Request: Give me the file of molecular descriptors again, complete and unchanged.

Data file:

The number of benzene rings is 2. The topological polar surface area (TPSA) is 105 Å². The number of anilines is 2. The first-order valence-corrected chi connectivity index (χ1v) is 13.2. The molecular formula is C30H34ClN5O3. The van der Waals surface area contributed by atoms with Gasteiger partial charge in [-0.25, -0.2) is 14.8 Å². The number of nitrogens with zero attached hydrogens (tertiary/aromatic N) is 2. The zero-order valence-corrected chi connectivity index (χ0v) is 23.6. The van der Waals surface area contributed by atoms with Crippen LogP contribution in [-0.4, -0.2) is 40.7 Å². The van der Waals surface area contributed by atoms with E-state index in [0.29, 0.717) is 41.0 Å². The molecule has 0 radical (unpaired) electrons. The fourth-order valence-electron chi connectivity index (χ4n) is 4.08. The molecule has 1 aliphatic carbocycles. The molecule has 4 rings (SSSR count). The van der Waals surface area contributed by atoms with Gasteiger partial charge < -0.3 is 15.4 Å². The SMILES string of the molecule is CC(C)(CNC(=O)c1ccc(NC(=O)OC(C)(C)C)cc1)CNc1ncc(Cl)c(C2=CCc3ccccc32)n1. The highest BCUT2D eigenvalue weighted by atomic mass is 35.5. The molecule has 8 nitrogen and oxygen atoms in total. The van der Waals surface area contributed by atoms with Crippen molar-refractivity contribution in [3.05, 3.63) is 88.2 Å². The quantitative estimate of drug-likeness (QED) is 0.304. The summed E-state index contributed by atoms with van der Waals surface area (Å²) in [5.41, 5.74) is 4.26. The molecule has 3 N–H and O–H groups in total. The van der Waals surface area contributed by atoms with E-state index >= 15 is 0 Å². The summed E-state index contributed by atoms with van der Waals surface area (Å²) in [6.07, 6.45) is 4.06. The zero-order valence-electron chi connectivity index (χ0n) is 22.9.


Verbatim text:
The number of benzene rings is 2. The topological polar surface area (TPSA) is 105 Å². The number of anilines is 2. The first-order valence-corrected chi connectivity index (χ1v) is 13.2. The molecular formula is C30H34ClN5O3. The van der Waals surface area contributed by atoms with Gasteiger partial charge in [-0.25, -0.2) is 14.8 Å². The number of nitrogens with zero attached hydrogens (tertiary/aromatic N) is 2. The zero-order valence-corrected chi connectivity index (χ0v) is 23.6. The van der Waals surface area contributed by atoms with Crippen LogP contribution in [-0.4, -0.2) is 40.7 Å². The van der Waals surface area contributed by atoms with E-state index in [0.29, 0.717) is 41.0 Å². The molecule has 0 radical (unpaired) electrons. The fourth-order valence-electron chi connectivity index (χ4n) is 4.08. The molecule has 1 aliphatic carbocycles. The molecule has 4 rings (SSSR count). The van der Waals surface area contributed by atoms with Gasteiger partial charge < -0.3 is 15.4 Å². The SMILES string of the molecule is CC(C)(CNC(=O)c1ccc(NC(=O)OC(C)(C)C)cc1)CNc1ncc(Cl)c(C2=CCc3ccccc32)n1. The highest BCUT2D eigenvalue weighted by atomic mass is 35.5. The molecule has 8 nitrogen and oxygen atoms in total. The van der Waals surface area contributed by atoms with Crippen molar-refractivity contribution in [3.05, 3.63) is 88.2 Å². The quantitative estimate of drug-likeness (QED) is 0.304. The summed E-state index contributed by atoms with van der Waals surface area (Å²) in [5.41, 5.74) is 4.26. The molecule has 3 N–H and O–H groups in total. The van der Waals surface area contributed by atoms with E-state index >= 15 is 0 Å². The summed E-state index contributed by atoms with van der Waals surface area (Å²) in [6.07, 6.45) is 4.06. The zero-order valence-electron chi connectivity index (χ0n) is 22.9.